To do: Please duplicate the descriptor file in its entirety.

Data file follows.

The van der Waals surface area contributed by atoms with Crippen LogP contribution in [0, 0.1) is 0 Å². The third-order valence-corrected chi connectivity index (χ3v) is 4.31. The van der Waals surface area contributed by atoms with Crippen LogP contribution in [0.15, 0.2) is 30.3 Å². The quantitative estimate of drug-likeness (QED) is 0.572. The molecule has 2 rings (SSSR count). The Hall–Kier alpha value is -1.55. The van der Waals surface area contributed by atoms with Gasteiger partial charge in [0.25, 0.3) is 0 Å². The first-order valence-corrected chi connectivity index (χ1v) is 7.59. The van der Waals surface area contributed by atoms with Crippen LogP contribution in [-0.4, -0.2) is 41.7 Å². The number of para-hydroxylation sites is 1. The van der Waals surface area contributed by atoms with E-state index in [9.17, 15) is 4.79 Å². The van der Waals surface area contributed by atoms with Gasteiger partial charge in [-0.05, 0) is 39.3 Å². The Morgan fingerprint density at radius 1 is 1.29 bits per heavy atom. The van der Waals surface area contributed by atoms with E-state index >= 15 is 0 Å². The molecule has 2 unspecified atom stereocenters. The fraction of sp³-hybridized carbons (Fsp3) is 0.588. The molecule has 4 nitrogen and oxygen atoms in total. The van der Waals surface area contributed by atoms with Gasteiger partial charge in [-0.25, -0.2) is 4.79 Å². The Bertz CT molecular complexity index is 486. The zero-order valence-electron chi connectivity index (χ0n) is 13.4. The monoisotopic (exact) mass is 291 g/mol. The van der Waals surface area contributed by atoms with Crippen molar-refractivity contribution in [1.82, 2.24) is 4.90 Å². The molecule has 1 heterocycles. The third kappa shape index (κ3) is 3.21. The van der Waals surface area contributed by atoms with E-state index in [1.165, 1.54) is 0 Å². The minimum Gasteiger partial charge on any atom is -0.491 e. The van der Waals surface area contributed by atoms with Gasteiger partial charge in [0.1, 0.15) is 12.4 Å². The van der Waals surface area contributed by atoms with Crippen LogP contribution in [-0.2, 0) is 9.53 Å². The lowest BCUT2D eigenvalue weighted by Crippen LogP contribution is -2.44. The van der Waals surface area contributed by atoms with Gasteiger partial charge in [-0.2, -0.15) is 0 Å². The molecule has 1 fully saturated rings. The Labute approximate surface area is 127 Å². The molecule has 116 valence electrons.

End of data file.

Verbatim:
The van der Waals surface area contributed by atoms with Crippen LogP contribution in [0, 0.1) is 0 Å². The third-order valence-corrected chi connectivity index (χ3v) is 4.31. The van der Waals surface area contributed by atoms with Crippen LogP contribution in [0.15, 0.2) is 30.3 Å². The quantitative estimate of drug-likeness (QED) is 0.572. The molecule has 2 rings (SSSR count). The Hall–Kier alpha value is -1.55. The van der Waals surface area contributed by atoms with Gasteiger partial charge in [0.25, 0.3) is 0 Å². The first-order valence-corrected chi connectivity index (χ1v) is 7.59. The van der Waals surface area contributed by atoms with Crippen LogP contribution in [-0.4, -0.2) is 41.7 Å². The number of para-hydroxylation sites is 1. The van der Waals surface area contributed by atoms with E-state index in [9.17, 15) is 4.79 Å². The van der Waals surface area contributed by atoms with Gasteiger partial charge in [-0.05, 0) is 39.3 Å². The Morgan fingerprint density at radius 1 is 1.29 bits per heavy atom. The van der Waals surface area contributed by atoms with E-state index >= 15 is 0 Å². The molecule has 2 unspecified atom stereocenters. The fraction of sp³-hybridized carbons (Fsp3) is 0.588. The molecule has 4 nitrogen and oxygen atoms in total. The van der Waals surface area contributed by atoms with Gasteiger partial charge in [-0.25, -0.2) is 4.79 Å². The Bertz CT molecular complexity index is 486. The zero-order valence-electron chi connectivity index (χ0n) is 13.4. The monoisotopic (exact) mass is 291 g/mol. The van der Waals surface area contributed by atoms with Crippen molar-refractivity contribution in [1.82, 2.24) is 4.90 Å². The molecule has 1 heterocycles. The third kappa shape index (κ3) is 3.21. The van der Waals surface area contributed by atoms with E-state index in [1.165, 1.54) is 0 Å². The minimum Gasteiger partial charge on any atom is -0.491 e. The van der Waals surface area contributed by atoms with Gasteiger partial charge in [0.1, 0.15) is 12.4 Å². The van der Waals surface area contributed by atoms with Crippen LogP contribution in [-0.2, 0) is 9.53 Å². The lowest BCUT2D eigenvalue weighted by Crippen LogP contribution is -2.44. The van der Waals surface area contributed by atoms with Gasteiger partial charge in [-0.2, -0.15) is 0 Å². The molecule has 1 fully saturated rings. The Labute approximate surface area is 127 Å². The molecule has 116 valence electrons.